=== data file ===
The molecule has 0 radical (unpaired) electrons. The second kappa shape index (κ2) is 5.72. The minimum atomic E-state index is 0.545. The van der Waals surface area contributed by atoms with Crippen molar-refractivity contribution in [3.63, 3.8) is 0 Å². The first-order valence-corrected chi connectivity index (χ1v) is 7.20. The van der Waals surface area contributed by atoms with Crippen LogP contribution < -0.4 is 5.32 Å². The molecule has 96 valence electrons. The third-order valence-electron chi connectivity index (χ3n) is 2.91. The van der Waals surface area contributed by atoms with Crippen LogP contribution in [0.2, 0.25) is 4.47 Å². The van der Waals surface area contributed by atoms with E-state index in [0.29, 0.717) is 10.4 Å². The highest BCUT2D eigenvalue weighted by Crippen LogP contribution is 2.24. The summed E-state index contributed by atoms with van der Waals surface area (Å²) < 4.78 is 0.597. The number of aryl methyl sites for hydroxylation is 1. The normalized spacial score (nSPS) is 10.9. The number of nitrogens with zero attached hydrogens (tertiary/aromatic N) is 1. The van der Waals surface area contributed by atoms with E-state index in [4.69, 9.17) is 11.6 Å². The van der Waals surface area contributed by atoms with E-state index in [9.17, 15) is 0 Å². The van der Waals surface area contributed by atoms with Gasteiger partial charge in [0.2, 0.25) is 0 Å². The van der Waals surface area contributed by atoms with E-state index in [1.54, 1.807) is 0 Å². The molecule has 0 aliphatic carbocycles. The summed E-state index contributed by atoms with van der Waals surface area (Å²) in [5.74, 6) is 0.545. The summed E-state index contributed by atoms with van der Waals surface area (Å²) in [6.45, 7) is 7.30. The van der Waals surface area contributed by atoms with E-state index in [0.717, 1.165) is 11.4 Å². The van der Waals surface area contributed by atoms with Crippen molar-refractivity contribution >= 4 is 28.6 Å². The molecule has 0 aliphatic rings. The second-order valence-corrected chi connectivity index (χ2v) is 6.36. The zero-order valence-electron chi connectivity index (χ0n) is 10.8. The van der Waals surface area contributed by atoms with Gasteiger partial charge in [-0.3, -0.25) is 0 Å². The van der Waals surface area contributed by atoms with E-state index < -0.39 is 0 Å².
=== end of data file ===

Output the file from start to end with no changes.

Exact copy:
The molecule has 0 radical (unpaired) electrons. The second kappa shape index (κ2) is 5.72. The minimum atomic E-state index is 0.545. The van der Waals surface area contributed by atoms with Crippen molar-refractivity contribution in [3.63, 3.8) is 0 Å². The first-order valence-corrected chi connectivity index (χ1v) is 7.20. The van der Waals surface area contributed by atoms with Crippen LogP contribution < -0.4 is 5.32 Å². The molecule has 96 valence electrons. The third-order valence-electron chi connectivity index (χ3n) is 2.91. The van der Waals surface area contributed by atoms with Crippen LogP contribution in [0.2, 0.25) is 4.47 Å². The van der Waals surface area contributed by atoms with E-state index in [0.29, 0.717) is 10.4 Å². The highest BCUT2D eigenvalue weighted by Crippen LogP contribution is 2.24. The summed E-state index contributed by atoms with van der Waals surface area (Å²) < 4.78 is 0.597. The number of aryl methyl sites for hydroxylation is 1. The normalized spacial score (nSPS) is 10.9. The number of nitrogens with zero attached hydrogens (tertiary/aromatic N) is 1. The van der Waals surface area contributed by atoms with E-state index in [4.69, 9.17) is 11.6 Å². The van der Waals surface area contributed by atoms with E-state index in [9.17, 15) is 0 Å². The van der Waals surface area contributed by atoms with Gasteiger partial charge in [0.2, 0.25) is 0 Å². The van der Waals surface area contributed by atoms with E-state index in [1.54, 1.807) is 0 Å². The molecule has 0 aliphatic carbocycles. The summed E-state index contributed by atoms with van der Waals surface area (Å²) in [5.74, 6) is 0.545. The summed E-state index contributed by atoms with van der Waals surface area (Å²) in [6.45, 7) is 7.30. The van der Waals surface area contributed by atoms with E-state index in [0.717, 1.165) is 11.4 Å². The van der Waals surface area contributed by atoms with Crippen molar-refractivity contribution >= 4 is 28.6 Å². The molecule has 0 aliphatic rings. The second-order valence-corrected chi connectivity index (χ2v) is 6.36. The zero-order valence-electron chi connectivity index (χ0n) is 10.8. The van der Waals surface area contributed by atoms with Gasteiger partial charge in [-0.3, -0.25) is 0 Å². The van der Waals surface area contributed by atoms with E-state index < -0.39 is 0 Å².